5. Thank you for sharing this poignant story, Reya.

    Yes, everything has a life span. It's own season.

    You are just coming into yours, Reya, and I hope you give yourself permission to fully enjoy every single morsel of it.

    Start shopping for that couch, Sister. I can't wait to see your sweet space!


  6. I think she ascended...she was just too damned good.

  7. I'm excited for you about your new place! There is something fundamentally soothing about having your own space. It's great to be out in the world interacting with people, events and just life in general, but it's even better to have a sanctuary to return and recharge in solitude. Besides that, you can run around in your underwear and no one cares.
    Sorry about your friend. I've never experienced the loss of someone I loved through suicide. That would be tough for me to put in perspective because I believe life to be a gift...but that's just me.

  8. Yes I can run around in my underwear!! I always put myself together here before going to the kitchen for coffee in the morning. I even put on makeup. My housemates are gorgeous gay men and even though I'm sure they don't really give a rat's ass what I look like first thing in the morning, they always look great. Maybe it's a competition thing. I look forward to letting my hair down in my own space. Oh yeah!

  9. Lindi loo I have known several people who took their own lives but please don't ask me to explain it. It's a total mystery to me.

  10. When the world seemingly holds nothing for you,
    When life is just old baggage and sad memories,
    When you think sorrow is the only feeling left for you to experience,
    When all that you love is cold and distant,
    When pain becomes your only friend and darkness surrounds your every thought,
    You consider all the eventualities.
    You look for a way out.

    I found my way out in a patient, abiding love,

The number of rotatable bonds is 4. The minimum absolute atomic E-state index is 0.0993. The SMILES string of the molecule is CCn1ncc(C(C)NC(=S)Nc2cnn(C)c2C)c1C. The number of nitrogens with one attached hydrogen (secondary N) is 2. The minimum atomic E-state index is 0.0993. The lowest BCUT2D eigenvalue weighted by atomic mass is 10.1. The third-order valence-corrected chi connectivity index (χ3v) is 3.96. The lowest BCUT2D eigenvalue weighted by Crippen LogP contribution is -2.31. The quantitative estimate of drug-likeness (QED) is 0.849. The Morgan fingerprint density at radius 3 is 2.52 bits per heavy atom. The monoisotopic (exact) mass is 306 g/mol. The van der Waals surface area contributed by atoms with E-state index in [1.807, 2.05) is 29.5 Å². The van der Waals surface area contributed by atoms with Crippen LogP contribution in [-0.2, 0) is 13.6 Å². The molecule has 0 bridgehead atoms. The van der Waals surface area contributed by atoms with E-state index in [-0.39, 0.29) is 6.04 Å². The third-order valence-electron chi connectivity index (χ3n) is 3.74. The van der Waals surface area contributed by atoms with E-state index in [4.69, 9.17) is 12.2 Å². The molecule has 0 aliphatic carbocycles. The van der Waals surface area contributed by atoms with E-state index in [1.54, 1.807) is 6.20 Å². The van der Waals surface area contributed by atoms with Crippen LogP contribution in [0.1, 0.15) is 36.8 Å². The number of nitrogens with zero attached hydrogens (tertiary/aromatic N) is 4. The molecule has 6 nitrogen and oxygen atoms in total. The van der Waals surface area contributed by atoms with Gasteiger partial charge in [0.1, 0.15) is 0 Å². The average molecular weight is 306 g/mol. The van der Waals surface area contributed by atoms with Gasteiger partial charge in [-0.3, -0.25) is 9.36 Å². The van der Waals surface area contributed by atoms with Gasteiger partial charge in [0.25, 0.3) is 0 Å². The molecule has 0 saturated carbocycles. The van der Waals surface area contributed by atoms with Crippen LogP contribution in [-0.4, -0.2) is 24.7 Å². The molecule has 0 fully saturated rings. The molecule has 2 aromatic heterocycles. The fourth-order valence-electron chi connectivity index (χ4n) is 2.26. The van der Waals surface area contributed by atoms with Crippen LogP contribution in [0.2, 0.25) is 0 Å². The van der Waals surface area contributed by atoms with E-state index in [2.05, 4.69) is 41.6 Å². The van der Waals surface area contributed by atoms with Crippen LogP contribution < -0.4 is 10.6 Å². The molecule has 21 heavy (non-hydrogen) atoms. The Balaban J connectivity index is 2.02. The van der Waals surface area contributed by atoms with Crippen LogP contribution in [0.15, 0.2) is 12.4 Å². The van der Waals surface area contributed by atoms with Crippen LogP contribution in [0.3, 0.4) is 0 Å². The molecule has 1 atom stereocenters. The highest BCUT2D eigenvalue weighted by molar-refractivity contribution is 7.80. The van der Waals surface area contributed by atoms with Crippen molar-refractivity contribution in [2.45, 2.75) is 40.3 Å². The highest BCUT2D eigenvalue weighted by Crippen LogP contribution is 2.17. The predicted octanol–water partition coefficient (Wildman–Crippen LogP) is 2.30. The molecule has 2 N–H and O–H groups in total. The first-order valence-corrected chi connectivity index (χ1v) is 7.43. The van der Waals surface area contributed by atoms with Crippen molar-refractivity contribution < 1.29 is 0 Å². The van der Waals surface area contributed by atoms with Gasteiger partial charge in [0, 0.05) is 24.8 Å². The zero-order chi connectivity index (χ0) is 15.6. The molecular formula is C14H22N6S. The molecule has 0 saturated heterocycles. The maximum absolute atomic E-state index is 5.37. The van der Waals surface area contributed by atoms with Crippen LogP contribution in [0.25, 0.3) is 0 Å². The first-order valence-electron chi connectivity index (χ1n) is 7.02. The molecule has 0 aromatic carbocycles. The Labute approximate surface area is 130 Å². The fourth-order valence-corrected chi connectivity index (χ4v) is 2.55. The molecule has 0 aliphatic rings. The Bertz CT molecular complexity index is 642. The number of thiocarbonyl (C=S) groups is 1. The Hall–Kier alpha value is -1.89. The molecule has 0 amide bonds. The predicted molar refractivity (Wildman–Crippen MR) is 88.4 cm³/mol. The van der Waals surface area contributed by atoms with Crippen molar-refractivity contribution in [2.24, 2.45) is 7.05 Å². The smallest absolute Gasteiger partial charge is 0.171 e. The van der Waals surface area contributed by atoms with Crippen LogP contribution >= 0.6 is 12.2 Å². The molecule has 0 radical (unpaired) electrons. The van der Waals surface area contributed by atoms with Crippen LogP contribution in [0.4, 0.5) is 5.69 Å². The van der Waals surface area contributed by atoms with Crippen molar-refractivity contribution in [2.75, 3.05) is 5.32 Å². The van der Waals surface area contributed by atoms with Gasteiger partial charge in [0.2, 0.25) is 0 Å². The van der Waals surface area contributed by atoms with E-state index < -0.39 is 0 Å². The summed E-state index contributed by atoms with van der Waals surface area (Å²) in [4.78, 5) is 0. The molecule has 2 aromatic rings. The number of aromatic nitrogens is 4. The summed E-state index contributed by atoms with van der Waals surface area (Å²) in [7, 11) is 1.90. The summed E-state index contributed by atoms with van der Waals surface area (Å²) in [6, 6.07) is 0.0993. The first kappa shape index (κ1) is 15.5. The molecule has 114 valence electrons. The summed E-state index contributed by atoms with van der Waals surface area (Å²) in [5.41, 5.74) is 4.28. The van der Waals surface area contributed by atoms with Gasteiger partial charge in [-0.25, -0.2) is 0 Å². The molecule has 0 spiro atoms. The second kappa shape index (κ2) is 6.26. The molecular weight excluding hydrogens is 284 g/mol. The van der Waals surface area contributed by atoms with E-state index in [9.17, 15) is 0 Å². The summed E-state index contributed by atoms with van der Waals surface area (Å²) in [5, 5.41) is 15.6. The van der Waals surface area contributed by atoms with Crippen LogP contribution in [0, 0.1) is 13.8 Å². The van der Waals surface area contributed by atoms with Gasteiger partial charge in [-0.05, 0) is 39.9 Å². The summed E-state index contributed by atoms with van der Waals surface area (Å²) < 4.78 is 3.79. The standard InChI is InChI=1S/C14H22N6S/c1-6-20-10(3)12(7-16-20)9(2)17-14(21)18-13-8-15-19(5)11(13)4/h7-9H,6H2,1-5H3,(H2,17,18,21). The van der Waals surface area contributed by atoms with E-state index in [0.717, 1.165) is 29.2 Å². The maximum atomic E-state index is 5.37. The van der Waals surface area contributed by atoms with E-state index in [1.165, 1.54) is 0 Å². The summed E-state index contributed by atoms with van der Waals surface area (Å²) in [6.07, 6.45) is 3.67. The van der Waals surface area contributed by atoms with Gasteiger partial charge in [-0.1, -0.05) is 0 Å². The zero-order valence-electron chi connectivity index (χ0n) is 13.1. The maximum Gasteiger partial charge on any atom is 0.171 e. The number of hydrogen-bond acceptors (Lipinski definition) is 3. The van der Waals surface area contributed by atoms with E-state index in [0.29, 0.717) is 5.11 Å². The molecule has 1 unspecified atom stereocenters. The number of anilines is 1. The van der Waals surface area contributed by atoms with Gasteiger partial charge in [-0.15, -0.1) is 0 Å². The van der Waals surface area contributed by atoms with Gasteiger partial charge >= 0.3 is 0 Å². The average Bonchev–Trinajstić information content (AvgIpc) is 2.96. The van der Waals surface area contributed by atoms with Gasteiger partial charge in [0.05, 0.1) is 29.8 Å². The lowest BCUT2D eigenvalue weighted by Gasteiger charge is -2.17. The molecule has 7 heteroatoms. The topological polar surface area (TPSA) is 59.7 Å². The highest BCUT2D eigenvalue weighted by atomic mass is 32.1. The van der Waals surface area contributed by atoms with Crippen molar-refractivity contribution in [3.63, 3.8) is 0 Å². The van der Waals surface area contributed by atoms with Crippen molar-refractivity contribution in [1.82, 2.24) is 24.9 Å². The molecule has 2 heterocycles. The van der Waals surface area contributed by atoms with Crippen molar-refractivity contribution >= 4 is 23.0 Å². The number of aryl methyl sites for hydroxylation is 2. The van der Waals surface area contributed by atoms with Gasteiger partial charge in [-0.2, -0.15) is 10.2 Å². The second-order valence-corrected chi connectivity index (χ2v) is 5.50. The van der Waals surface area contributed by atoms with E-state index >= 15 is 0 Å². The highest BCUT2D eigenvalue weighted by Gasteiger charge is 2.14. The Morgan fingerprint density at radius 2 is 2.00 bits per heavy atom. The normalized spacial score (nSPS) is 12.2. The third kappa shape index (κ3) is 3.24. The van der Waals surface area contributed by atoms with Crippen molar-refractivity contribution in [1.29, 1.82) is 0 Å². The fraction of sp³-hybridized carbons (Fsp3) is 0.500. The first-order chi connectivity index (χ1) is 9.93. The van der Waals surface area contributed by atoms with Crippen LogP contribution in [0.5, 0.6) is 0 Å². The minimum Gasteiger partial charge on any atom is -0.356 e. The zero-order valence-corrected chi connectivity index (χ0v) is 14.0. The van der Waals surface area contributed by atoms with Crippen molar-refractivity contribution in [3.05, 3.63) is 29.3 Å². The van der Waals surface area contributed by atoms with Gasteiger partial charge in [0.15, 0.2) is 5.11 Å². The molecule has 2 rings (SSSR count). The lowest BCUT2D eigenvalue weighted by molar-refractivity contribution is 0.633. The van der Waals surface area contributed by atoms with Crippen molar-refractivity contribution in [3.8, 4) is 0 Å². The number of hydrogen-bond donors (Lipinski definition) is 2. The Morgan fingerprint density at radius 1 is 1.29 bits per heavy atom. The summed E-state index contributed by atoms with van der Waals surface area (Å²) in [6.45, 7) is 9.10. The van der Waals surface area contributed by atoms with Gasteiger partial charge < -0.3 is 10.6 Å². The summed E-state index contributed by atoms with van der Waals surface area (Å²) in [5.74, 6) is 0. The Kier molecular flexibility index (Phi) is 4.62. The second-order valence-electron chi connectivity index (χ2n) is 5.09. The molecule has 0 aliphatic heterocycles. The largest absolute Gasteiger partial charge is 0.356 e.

With a partner in and for life that knows all of my faults and loves me in spite of them.
    Thank God for second chances.
    Forgiveness is the way to salvation.

  11. Reya, have a great adventure!

    The "Daniel" post is me. I don't know why it came up that way.


  12. Wow, Danny...I can tell that is about your lovely wife! Can't wait to meet her.

  13. Reya...that's so funny about your roommates and so true! It's always so hard to keep up with the gay boys, but I love trying.

  14. Danny, what a beautiful post.

    Second chances, third chances, fourth chances. Let's be grateful for all the do-overs we've been granted in life!

  15. Beautiful poem, Danny! Forgiveness can NOT be overrated....I am so grateful for the times other people have forgiven me, and I WANT to do the same for others...really I do...oh yeah :>
    Reya that poem of your friends speaks volumes, and I especially loved the waves turning to wheat fields, I can see that - just as I saw diamonds in the water by Jo (and I see diamonds now in the poplar tree leaves). People just don't know how they touch others - and sometimes we don't even realize how they touch our hearts until years down the road. I am sad for your friend - I have known 2 acquaintances that took their lives - they were acquaintances, but those that they left behind were close to me - and their grief is something I relive when I think of it. Maybe a future poem/post...maybe.
    Meanwhile Reya, RUN through the new house with the scissors, JUMP on the couch, and CRANK up the music!!! Throw out the old(go AWAY Tom are SO yesterday.....)and LISTEN with your heart for the New!